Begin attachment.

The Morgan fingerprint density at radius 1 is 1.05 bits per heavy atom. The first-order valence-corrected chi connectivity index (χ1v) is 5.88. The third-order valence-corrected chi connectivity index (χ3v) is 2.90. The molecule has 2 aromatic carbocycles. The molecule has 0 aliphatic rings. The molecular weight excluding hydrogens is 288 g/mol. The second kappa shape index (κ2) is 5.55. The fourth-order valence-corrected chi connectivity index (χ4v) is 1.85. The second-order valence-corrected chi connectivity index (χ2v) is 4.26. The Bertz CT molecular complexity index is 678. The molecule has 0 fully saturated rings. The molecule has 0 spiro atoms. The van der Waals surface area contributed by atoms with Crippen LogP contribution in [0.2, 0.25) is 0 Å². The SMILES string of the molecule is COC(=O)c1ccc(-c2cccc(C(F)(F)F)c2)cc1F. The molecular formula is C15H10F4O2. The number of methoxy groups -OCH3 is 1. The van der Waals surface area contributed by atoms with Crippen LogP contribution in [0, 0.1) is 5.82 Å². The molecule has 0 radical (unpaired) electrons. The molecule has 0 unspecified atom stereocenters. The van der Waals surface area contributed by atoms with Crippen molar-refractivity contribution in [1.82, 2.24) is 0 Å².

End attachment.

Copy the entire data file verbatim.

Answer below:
The Morgan fingerprint density at radius 1 is 1.05 bits per heavy atom. The first-order valence-corrected chi connectivity index (χ1v) is 5.88. The third-order valence-corrected chi connectivity index (χ3v) is 2.90. The molecule has 2 aromatic carbocycles. The molecule has 0 aliphatic rings. The molecular weight excluding hydrogens is 288 g/mol. The second kappa shape index (κ2) is 5.55. The fourth-order valence-corrected chi connectivity index (χ4v) is 1.85. The second-order valence-corrected chi connectivity index (χ2v) is 4.26. The Bertz CT molecular complexity index is 678. The molecule has 0 fully saturated rings. The molecule has 0 spiro atoms. The van der Waals surface area contributed by atoms with Crippen LogP contribution in [0.2, 0.25) is 0 Å². The SMILES string of the molecule is COC(=O)c1ccc(-c2cccc(C(F)(F)F)c2)cc1F. The molecular formula is C15H10F4O2. The number of methoxy groups -OCH3 is 1. The van der Waals surface area contributed by atoms with Crippen LogP contribution in [0, 0.1) is 5.82 Å². The molecule has 0 radical (unpaired) electrons. The molecule has 0 unspecified atom stereocenters. The van der Waals surface area contributed by atoms with Crippen molar-refractivity contribution in [1.82, 2.24) is 0 Å².